Solo shows have been around as long as there has been theater — longer, actually, if we count storytelling by a campfire. There is an elemental intimacy about the format and, let’s face it, an economic appeal at a time of belt-tightening.
Despite their seemingly restrictive approach, one-person productions come in many shapes and forms: tales told by a single narrator and ones in which the performer embodies many characters, for example; dramatic yarns; and comic efforts that can flirt with stand-up. The last hybrid seems to be enjoying a kind of golden age, illustrated by the successes of Mike Birbiglia (“The Old Man and the Pool”) and Alex Edelman, whose recent Broadway hit, “Just for Us,” will be at the Curran Theater in San Francisco, Oct. 26-28.
The coming months are a boon for theatergoers who love uncrowded stages, starting with the fall iteration of the cornucopia known as the United Solo Theater Festival (through Nov. 19 at Theater Row). Here is a selection of notable shows.
Sometimes, it takes one icon to take measure of to another. The French actress Isabelle Adjani (“The Story of Adèle H.,” “Camille Claudel”) engages with Marilyn Monroe, myth and woman, in “Marilyn’s Vertigo.” The show, presented in French with supertitles as part of the Crossing the Line Festival, is framed as a dialogue with the Hollywood star, and was written by Adjani and Olivier Steiner. Oct. 12-13; FIAF Florence Gould Hall, Manhattan.
In a different register, John Rubinstein returns for an encore of Richard Hellesen’s “Eisenhower: This Piece of Ground,” a dive into the life of the military leader-turned-president that has proved quite popular. Through Oct. 27; Theater at St. Clement’s, Manhattan.
One’s a crowd
The formidable Patrick Page is a versatile actor, but let’s face it: He is best known for portraying antagonists, including the Green Goblin in “Spider-Man: Turn Off the Dark” and Hades in “Hadestown.” Maybe it’s his basso profundo voice? In “All the Devils Are Here: How Shakespeare Invented the Villain,” directed by Simon Godwin, Page — whose command of his craft our critic described as “stupefying, effortless” — scrutinizes those classic characters. This might be the only time we ever see his take on Lady Macbeth. Through Jan. 7; DR2 Theater, Manhattan.
Following his acclaimed solos “The Man in the Woman’s Shoes” (2015) and “I Hear You and Rejoice” (2018), the Irish writer and actor Mikel Murfi is bringing to New York the trilogy’s conclusion, “The Mysterious Case of Kitsy Rainey.” Murfi portrays a range of characters from County Sligo, and performs all three pieces in repertory. Audiences can see any of the shows, or all of them. Oct. 24-Nov. 18; Irish Arts Center, Manhattan.
Lameece Issaq has written for ensembles in works like “Food and Fadwa,” but her new piece, “A Good Day to Me, Not to You,” is a solo. In the show, presented by the Waterwell company and directed by Lee Sunday Evans (“Oratorio for Living Things”), Issaq plays a 40-something former dental lab technician reconsidering her life as she moves into a rooming house run by nuns on the Upper West Side of Manhattan. Nov. 8-Dec. 9; Connelly Theater, Manhattan.
Stand-up or theater?
Gabe Mollica and Caitlin Cook are usually called comedians, but their work blurs the line with theater. Both performers are returning to the stage with encore runs of pieces that have been building a buzz. In “Solo: A Show About Friendship,” Mollica explores his realization that he has buddies but no close friends, and tries to dig into the reasons for that. Our ideas and hangups about masculinity may well play a part. Oct. 10-28, Connelly Theater Upstairs, Manhattan.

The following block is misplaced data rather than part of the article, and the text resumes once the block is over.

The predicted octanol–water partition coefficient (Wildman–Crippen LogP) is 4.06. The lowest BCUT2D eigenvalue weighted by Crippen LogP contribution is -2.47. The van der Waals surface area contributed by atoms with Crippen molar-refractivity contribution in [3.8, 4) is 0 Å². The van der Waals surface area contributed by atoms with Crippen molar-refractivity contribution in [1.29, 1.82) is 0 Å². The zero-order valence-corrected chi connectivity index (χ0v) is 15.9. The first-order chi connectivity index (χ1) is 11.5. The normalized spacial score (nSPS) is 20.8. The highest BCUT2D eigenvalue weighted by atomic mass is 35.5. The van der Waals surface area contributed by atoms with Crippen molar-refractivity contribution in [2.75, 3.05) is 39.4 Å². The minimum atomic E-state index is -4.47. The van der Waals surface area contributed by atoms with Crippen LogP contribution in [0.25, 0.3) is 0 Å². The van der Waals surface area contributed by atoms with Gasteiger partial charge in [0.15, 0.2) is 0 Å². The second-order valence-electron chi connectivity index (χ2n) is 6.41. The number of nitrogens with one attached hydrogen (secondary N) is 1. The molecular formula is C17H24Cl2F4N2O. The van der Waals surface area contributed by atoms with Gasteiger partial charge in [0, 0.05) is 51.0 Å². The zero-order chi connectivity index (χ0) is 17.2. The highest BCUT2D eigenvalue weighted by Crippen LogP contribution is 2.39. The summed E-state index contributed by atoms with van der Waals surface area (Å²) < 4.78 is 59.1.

Cook’s “The Writing on the Stall” is inspired by the gold mine of comic material found on the walls of bar bathrooms. She has turned graffiti spotted over the years into a show integrating songs (a nice micro-trend among comedians; see also Catherine Cohen), bits of anthropology and autobiographical sharing. Oct. 16-17, SoHo Playhouse, Manhattan.
Birth of a performer
Four years ago, Ben Brantley described Edgar Oliver’s body of work as a “singular series of elegiac performance pieces,” which essentially amount to an oral history narrated by one person. Oliver’s new piece, “Rip Tide,” revisits his days performing at the Pyramid Club, the East Village boîte where renegade drag, rock, spoken word and performance art thrived in the 1980s and ’90s. Through Oct. 28; Axis Theater, Manhattan.
In her review for The New York Times, Laura Collins-Hughes pointed out how Melissa Etheridge turns Circle in the Square into an intimate music club for her concert-cum-memoir show, “My Window,” now on Broadway. Some of the rocker’s most fun anecdotes cover her early years playing lesbian spaces from her native Kansas to California. Through Nov. 19, Circle in the Square, Manhattan.
Table for how many?
Technically speaking, Geoff Sobelle’s “Food,” which is part of the Brooklyn Academy of Music’s Next Wave Festival, involves a lot of people. Sobelle (“The Object Lesson”) is the host of a dinner party at which audience members sit at a very large table for what is described as “a meditation on how and why we eat.” Since “Food” was created with the magician Steve Cuiffo (“A Simulacrum”), it is no spoiler to mention it involves entertaining trickery. Nov. 2-18, Brooklyn Academy of Music.
Repertory of ones
Playwrights Horizons is making smart use of its space by presenting three solos in repertory. Drawing from years as a tutor, Milo Cramer wrote and performs in “School Pictures,” a play with music that looks at our education system via a range of New York students. The comedian Ikechukwu Ufomadu, who opened for Catherine Cohen at Joe’s Pub this summer, brings more of his surreal musings in “Amusements.” And Alexandra Tatarsky’s “Sad Boys in Harpy Land,” which involves clowning and nudity, looks to be the wild card of this bunch — emphasis on wild. Nov. 2-Dec. 3, Playwrights Horizons, Manhattan.